With Thanksgiving quickly approaching my thoughts are on our annual family dinner. Last year, I announced after grace that this was our final host of the feast, it is time to pass the baton to the next generation. A year has passed and now I regret passing the torch. My family tradition was always to have holiday celebrations at grandma and grandpa’s house. That is not unlike 90% of American families.
My deceased wife Barbara taught me well how to prepare for a first class sit down. Barb had rules for her guests, and heaven forbid someone should break a rule,, and come late. For instance, if she said we are eating at one, it meant the food hits the table at one. When I received an Email from my buddy Ed titled “Grandma’s Invitation,” I opened it immediately. Then I began to laugh until tears flowed from my eyes. The title could be “Busia Barb’s Invitation.” Who ever penned this piece totally understands families and family dynamics. You will understand when you read it, and see your own family within the words. I know that if Barb didn’t vocalize or write these rules, she sure was thinking them.
I’m not dead yet. Thanksgiving is still important to me. If being in my Last Will and Testament is important to you, then you might consider being with me for my favorite holiday.
Dinner is at 2:00.
Arrive late and you get what’s left over.
Last year, that moron Marshall fried a turkey in one of those contraptions and practically burned the deck off the house. This year, the only peanut oil used to make the meal will be from the secret scoop of peanut butter I add to the carrot soup.
Jonathan, your last new wife was an idiot. You don’t arrive at someone’s house on Thanksgiving needing to use the oven and the stove. Honest to God, I thought you might have learned after two wives – date them longer and save us all the agony of another divorce.
Now, the house rules are slightly different this year because I have decided that 47% of you don’t know how to take care of nice things. Paper plates and red Solo cups might be bad for the environment, but I’ll be gone soon and that will be your problem to deal with.
1. The University of Texas no longer plays Texas A&M. The television stays off during the meal.
2. The “no cans for kids” rule still exists. We are using 2 liter bottles because your children still open a third can before finishing the first two. Parents can fill a child’s cup when it is empty. All of the cups have names on them and I’ll be paying close attention to refills.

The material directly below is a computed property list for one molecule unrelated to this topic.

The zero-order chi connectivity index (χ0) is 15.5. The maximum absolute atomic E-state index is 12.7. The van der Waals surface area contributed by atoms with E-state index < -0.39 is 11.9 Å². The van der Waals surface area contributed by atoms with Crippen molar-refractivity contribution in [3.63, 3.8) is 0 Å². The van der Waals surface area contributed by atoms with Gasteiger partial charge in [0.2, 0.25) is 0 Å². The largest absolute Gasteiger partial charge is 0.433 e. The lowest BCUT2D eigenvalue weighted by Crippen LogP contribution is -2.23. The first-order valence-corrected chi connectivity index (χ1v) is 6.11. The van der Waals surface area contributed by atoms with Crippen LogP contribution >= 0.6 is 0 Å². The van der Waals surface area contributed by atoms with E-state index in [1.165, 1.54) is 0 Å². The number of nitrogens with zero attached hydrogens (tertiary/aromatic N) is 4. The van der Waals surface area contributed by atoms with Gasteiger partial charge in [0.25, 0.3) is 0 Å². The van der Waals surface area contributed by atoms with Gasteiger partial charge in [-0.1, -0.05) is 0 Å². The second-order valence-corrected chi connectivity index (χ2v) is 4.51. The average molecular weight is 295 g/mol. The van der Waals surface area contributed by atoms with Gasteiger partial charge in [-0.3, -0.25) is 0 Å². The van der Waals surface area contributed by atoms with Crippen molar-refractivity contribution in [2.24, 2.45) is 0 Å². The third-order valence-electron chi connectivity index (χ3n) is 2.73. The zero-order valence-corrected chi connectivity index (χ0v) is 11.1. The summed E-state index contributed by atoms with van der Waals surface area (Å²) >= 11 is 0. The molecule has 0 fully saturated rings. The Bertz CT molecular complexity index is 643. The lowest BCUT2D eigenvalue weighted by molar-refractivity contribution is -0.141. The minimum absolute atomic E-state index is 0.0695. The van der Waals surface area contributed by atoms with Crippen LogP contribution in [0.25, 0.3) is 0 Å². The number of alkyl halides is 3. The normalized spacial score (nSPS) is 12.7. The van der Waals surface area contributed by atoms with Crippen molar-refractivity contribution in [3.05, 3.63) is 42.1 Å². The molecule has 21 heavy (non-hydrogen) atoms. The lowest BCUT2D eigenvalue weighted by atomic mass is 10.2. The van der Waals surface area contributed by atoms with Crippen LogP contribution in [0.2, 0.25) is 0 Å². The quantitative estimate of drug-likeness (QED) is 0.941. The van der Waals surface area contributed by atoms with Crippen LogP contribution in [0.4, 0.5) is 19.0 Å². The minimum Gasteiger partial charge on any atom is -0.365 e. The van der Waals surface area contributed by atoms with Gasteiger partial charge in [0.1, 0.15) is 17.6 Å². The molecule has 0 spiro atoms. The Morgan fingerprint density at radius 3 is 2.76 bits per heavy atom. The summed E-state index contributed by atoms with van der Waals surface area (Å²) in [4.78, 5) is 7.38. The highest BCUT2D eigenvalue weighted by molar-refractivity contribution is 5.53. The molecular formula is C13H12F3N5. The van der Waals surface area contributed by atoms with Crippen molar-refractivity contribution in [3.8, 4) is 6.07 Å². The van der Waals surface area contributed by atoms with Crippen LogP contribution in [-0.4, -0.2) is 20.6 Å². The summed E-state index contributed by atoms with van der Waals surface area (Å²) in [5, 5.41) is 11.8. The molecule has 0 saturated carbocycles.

3. Chloe, last year we were at Trudy’s house and I looked the other way when your Jell-O salad showed up. This year, if Jell-O salad comes in the front door it will go right back out the back door with the garbage. Save yourself some time, honey. You’ve never been a good cook and you shouldn’t bring something that wiggles more than you. Buy something from the bakery.
4. Grandmothers give grandchildren cookies and candy. That is a fact of life. Your children can eat healthy at your home. At my home, they can eat whatever they like as long as they finish it.
5. I cook with bacon and bacon grease. That’s nothing new. Your being a vegetarian doesn’t change the fact that stuffing without bacon is like egg salad without eggs. Even the green bean casserole has a little bacon grease in it. That’s why it tastes so good. Not eating bacon is just not natural. And as far as being healthy… look at me. I’ve outlived almost everyone I know.
6. Salad at Thanksgiving is a waste of space.
7. I do not like cell phones. Leave them in the car.
8. I do not like video cameras. There will be 32 people here. I am sure you can capture lots of memories without the camera pointed at me.
9. Being a mother means you have to actually pay attention to the kids. I have nice things and I don’t put them away just because company is coming over. Mary, watch your kids and I’ll watch my things.
10. Rhonda, a cat that requires a shot twice a day is a cat that has lived too many lives. I think staying home to care for the cat is your way of letting me know that I have lived too many lives too. I can live with that. Can you?
11. Words mean things. I say what I mean. Let me repeat: You don’t need to bring anything means you don’t need to bring anything. And if I did tell you to bring something, bring it in the quantity I said. Really, this doesn’t have to be difficult.
12. Domino’s and cards are better than anything that requires a battery or an on/off switch. That was true when you were kids and it’s true now that you have kids.
13. Showing up for Thanksgiving guarantees presents at Christmas. Not showing up guarantees a card that may or may not be signed.
In memory of your Grandfather, the back fridge will be filled with beer. Drink until it is gone. I prefer wine anyway. But one from each family needs to be the designated driver. I really mean all of the above.
Filed under: Cooking, family, Food, Humor, Warm and Fuzzy | Tagged: Grandma, Rules, Thanksgiving | 2 Comments »